NOSE BLEEDS (EPISTAXIS)
Condition and Symptoms
Mrs Bentley often sees patients with recurrent nosebleeds (epistaxis). These can be dramatic and frightening, fortunately, most nosebleeds are not serious, although sometimes medical intervention may be necessary.
Most nosebleeds do not have an easily identifiable cause. However, trauma to the nose is a very common cause of nosebleeds. Nosebleeds can be caused by trauma to the outside of the nose from a blow to the face or trauma to the inside of the nose from nose picking. Other conditions that predispose a person to nosebleeds include:
exposure to warm, dry air for prolonged periods of time
nasal and sinus infections
nasal foreign body (object stuck in the nose)
vigorous nose blowing
deviated or perforated nasal septum
Less commonly, an underlying disease process or taking certain medications may cause a nosebleed or make it more difficult to control.
Topical nasal medications, such as corticosteroids and antihistamines, may sometimes lead to nosebleeds.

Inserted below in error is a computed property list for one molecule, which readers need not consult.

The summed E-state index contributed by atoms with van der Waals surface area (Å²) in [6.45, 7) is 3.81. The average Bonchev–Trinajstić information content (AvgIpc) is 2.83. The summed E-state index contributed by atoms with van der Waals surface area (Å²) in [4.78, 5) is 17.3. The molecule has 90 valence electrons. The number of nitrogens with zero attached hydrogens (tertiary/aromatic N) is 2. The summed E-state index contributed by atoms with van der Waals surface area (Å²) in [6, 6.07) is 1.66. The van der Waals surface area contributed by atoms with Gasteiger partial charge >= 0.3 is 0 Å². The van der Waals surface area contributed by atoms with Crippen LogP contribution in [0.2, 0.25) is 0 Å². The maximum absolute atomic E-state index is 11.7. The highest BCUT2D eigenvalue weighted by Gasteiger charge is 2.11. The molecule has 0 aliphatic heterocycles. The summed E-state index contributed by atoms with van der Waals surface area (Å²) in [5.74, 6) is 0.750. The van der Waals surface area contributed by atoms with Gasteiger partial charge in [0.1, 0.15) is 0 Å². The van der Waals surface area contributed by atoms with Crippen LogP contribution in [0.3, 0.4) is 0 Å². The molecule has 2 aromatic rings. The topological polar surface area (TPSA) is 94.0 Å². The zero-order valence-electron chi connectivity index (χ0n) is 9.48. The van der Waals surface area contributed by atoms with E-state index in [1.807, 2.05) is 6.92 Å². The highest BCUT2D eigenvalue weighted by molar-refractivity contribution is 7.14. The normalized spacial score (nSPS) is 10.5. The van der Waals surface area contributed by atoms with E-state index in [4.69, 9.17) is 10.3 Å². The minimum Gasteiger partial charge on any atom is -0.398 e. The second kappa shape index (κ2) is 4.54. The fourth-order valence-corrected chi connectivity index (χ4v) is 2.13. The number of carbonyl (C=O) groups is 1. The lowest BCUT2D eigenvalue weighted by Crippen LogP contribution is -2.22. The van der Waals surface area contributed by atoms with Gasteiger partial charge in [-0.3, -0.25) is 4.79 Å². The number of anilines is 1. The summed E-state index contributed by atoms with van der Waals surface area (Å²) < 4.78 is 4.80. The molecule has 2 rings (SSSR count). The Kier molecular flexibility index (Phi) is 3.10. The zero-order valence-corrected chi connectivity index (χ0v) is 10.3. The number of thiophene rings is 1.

Vascular malformations in the nose and nasal tumours are rare causes of nosebleeds.
If the person is not at high risk of having a serious underlying cause, treatment options for recurrent epistaxis may include:
Topical treatment with an antiseptic preparation.
Silver Nitrate nasal cautery; this can be performed in the clinic at the initial consultation. This is very well tolerated and is performed under a local anaesthetic spray to numb the area.
This is often used in an operating theatre, and normally requires an anaesthetic.
In severe cases one of the main blood vessels in the nose can be clipped (tied off), so that the bleeding is reduced. This is performed endoscopically ( so no external scars). It takes about 30 mins and most people can go home on the same day.